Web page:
Same-sex sells. At least the companies behind a wave of gay-themed advertising hope so.
Chains such as J.C. Penney and Gap are cultivating an inclusive vibe with new ads depicting gay couples, but they’re doing the math first: How many customers will they win vs. how many will they alienate? President Barack Obama worked a similar equation in declaring his support of same-sex marriage, according to pundits.
“I can't imagine large companies like J.C. Penney and the Gap would make big investments without doing their homework and due diligence for it to make sense," said Karen Post, the author of "Brand Turnaround.”
J.C. Penney incurred the wrath of a conservative group by showing lesbians with wedding rings and their children in a Mother’s Day catalog. The caption declared, "You'll often find Wendi, her partner, Maggie, and daughters elbow-deep in paint, clay or mosaics." One Million Moms accused the retailer of taking the wrong side in a culture war.
Now Gap has released a campaign featuring two young men cuddling inside the same T-shirt, accompanied by the caption "Be One." The billboards and bus sides feature a real-life couple: Tony-nominated actor and gay activist Rory O'Malley and his boyfriend, Gerold Schroeder.
Weeks earlier, Ray-Ban unveiled its "Never Hide" campaign with two men holding hands. Even Urban Outfitters, whose CEO, Richard Hayne, donated more than $13,000 to conservative Rick Santorum’s presidential nomination bid, got into the act. Two women kiss on the mouth in a catalog entry. Cue the One Million Moms response.
The controversial ads arrive amid a storm of activity on the gay-rights front. North Carolina voters banned same-sex marriage and then Obama came out in favor of it. Coupled with a second One Million Moms' protest of J.C. Penney -- the group initially criticized the retailer's hiring of openly gay Ellen DeGeneres as a pitchwoman and called for a boycott -- such news has created a more electric platform for launching any new gay-friendly brand message, analysts said.
Ads featuring gay characters are not entirely new. Big-name brands such as McDonald's France, Heinz and Levi's have all gone there. Heinz withdrew its ad, in which two dads kiss, because of complaints to the Advertising Standards Authority in the United Kingdom. Even Doritos winked at the concept in a Super Bowl commercial.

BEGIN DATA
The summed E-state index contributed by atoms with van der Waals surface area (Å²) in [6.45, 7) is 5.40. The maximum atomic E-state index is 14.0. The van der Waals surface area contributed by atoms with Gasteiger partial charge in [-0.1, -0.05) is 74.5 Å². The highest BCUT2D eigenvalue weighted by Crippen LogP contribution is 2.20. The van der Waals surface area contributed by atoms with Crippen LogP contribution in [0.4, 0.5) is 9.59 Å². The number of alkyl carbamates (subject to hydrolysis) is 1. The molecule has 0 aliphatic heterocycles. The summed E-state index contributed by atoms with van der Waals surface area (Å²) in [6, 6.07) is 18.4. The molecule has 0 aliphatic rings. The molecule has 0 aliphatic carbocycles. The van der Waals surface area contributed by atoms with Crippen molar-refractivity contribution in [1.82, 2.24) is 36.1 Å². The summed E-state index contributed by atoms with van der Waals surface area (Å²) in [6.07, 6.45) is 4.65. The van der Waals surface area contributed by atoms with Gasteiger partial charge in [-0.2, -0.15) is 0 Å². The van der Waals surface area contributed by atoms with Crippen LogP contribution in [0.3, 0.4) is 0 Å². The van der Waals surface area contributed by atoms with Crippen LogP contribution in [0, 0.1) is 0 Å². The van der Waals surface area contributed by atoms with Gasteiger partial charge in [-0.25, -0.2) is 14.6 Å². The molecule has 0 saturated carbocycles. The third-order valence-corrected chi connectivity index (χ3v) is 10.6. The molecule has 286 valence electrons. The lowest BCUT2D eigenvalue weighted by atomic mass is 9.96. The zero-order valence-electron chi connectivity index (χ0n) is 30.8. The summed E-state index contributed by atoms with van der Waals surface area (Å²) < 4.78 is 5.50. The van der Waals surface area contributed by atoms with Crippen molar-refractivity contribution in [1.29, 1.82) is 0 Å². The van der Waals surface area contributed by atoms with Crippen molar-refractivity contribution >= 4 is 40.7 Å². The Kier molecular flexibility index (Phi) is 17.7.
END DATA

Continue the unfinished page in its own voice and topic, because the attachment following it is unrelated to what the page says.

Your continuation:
But advertisers following in their footsteps are even more willing to preach tolerance because it seems to make better business sense.
"They're trying to create a modern representation of families,” said Mary Ellen Muckerman, the strategy director of the branding firm Wolff Olins. "This reflects [the values of] a bigger, more mainstream audience than one might believe."
Both J.C. Penney and Gap released their ads with little or no fanfare. And both have been careful in their wording since. "It's about celebrating what makes people unique through the lens of a T-shirt," said Gap spokeswoman Liz Nunan. J.C. Penney spokeswoman Kate Coultas wrote in an email, "We want to be a store for all Americans."
Gap's taking a side in a hotly debated issue should come as no surprise. In 2010, the San Francisco-based chain put together a video featuring Gap employees sharing their experiences with bullying, aimed at inspiring struggling gay teens.
But analysts believe J.C. Penney, which has fought a dowdy image for decades, is taking a huge leap under new CEO Ron Johnson, the former Apple and Target executive.
"They became bold and they became controversial, and I think both of those things helped tremendously," said Liz Goodgold of Redfire Branding. "Boring doesn't work. Vanilla doesn't sell."
J.C. Penney's spokeswoman emphasized that the catalog page was not part of any campaign and declined further comment.
Taking the high road and inviting customers to do the same could give CEO Johnson an early victory in reworking the JCP brand, said Peter Shankman, founder of the Geek Factory marketing boutique. "They know exactly what they're doing but they're not going to rub in it anyone's face consciously."
The backlash of groups such as One Million Moms appears to multiply the goodwill. Every protest has ticked up J.C. Penney's score on the YouGov BrandIndex, which measures customer satisfaction and general impression.
But while J.C. Penney has taken a leap toward progressive, its stock price has struggled. In early February, when DeGeneres' hiring became public, J.C. Penney's stock sold for $41.42 a share. The stock closed at $34.33 on Friday. In a March 24 report, Zacks Investment Research gave the company a neutral recommendation despite Penney's measures that included the new "fair and square" pricing strategy.
J.C. Penney will announce its first quarter earnings on Monday. Meanwhile, rival Macy's crowed to shareholders this past week that it would continue to eat at Penney's market share after Macy’s profits rose 38 percent in the first quarter.
One marketing strategist felt Penney’s had not solidified its identity to hook new customers. "Penney's management and advisors are resorting to tactical Hail Mary's, pandering to the popular fads and whims, hoping they'll attract brief attention," emailed marketing strategist Rob Frankel of the Frankel and Anderson agency.
But according to many experts, advertisers better recognize a recent poll indicating that half of the country approves of gay marriage. Those that already do get one humongous demographic to themelves.
Said Muckerman: “What they're doing reflects what this audience believes in."
Alice Hines contributed reporting.
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